As for the overall build quality, I wouldn’t call the monitorbadlybuilt, I also would not go out of my way to say that it is also well built. It has a plastic look, without giving too much of an impression.
The monitor includes Nvidia’s 3D Vision 2 glasses, which are more comfortable to fit than first-generation glasses. Thanks to their much thicker border, they also do a much better job keeping the outside light.
|Design and feature highlights|
|Connectivity:||DVI, HDMI, VGA|
|Ergonomic options:||15-degree back tilt, 4.5-inch height adjustment|
|Audio:||Built-in speakers; headphones jack|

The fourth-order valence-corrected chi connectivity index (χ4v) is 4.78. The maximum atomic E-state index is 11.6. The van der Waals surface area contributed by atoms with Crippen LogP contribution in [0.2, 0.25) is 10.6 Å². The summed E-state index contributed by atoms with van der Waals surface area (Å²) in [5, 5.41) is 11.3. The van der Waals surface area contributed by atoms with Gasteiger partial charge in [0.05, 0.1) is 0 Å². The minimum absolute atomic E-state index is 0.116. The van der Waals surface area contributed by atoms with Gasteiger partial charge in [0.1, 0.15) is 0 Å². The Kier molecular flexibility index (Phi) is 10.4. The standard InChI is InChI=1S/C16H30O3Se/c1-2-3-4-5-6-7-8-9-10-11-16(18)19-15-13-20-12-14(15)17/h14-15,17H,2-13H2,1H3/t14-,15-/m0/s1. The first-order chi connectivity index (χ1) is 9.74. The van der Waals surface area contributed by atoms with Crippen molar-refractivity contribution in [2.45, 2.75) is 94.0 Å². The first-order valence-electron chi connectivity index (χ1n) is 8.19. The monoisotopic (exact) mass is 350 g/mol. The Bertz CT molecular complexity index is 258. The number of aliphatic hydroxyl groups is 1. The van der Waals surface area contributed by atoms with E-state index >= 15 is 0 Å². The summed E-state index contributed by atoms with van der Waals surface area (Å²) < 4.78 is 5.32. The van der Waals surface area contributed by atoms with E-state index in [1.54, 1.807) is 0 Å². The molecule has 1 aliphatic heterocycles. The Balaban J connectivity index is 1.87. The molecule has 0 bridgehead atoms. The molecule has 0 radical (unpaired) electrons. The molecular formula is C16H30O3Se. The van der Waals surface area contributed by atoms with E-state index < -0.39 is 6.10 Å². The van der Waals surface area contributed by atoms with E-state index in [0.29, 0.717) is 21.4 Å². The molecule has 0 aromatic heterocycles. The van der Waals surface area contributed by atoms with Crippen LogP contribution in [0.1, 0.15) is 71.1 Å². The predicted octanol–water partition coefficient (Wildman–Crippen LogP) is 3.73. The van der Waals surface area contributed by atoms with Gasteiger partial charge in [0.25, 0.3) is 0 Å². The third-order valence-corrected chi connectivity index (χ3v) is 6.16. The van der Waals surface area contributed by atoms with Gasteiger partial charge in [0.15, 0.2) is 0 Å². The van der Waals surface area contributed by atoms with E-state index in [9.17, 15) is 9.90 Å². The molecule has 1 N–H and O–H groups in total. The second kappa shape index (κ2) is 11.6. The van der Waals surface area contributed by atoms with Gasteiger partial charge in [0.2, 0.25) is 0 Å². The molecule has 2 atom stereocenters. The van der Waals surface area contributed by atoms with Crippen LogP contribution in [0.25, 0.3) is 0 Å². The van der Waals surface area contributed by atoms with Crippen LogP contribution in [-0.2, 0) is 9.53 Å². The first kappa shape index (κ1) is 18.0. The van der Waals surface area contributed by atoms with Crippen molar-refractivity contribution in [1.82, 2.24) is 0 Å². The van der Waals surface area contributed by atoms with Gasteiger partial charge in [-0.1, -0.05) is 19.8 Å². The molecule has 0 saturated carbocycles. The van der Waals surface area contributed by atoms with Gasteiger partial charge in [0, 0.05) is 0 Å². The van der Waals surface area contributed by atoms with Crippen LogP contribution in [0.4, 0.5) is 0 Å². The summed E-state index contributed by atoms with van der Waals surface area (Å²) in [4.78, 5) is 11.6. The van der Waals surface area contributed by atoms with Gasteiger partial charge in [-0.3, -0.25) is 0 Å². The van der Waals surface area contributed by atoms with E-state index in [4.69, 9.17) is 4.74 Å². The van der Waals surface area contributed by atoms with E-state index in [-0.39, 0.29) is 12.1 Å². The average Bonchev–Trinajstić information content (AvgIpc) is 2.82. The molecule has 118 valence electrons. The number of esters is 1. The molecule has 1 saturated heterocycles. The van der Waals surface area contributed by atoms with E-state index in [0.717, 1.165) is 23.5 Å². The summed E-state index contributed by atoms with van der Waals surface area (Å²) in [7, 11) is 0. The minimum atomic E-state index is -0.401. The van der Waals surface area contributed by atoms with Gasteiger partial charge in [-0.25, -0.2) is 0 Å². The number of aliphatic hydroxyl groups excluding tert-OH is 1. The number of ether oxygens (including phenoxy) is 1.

|VESA wall-mount support:||Yes|
|Included video cables:||DVI, VGA|
|Number of presets:||6|
|Picture options:||Brightness, contrast|
|Color controls:||RGB and 3 color temperature options|
|Additional features:||Nvidia 3D, 120Hz refresh rate|
I tested the Asus VG278H through its DVI input connected to a Windows Vista PC using a DVI cable. The display shows a composite score of 91 on CNET lab performance tests.
DisplayMate:VG278H displayed light gray to 253; 255 is considered white, and every level between it and 1 is a variation of gray, so 253 is quite high. As for the dark gray, the VG278H easily displays up to level 2, keeping the color black, indicating that the display is capable of storing dark details during dark scenes in movies.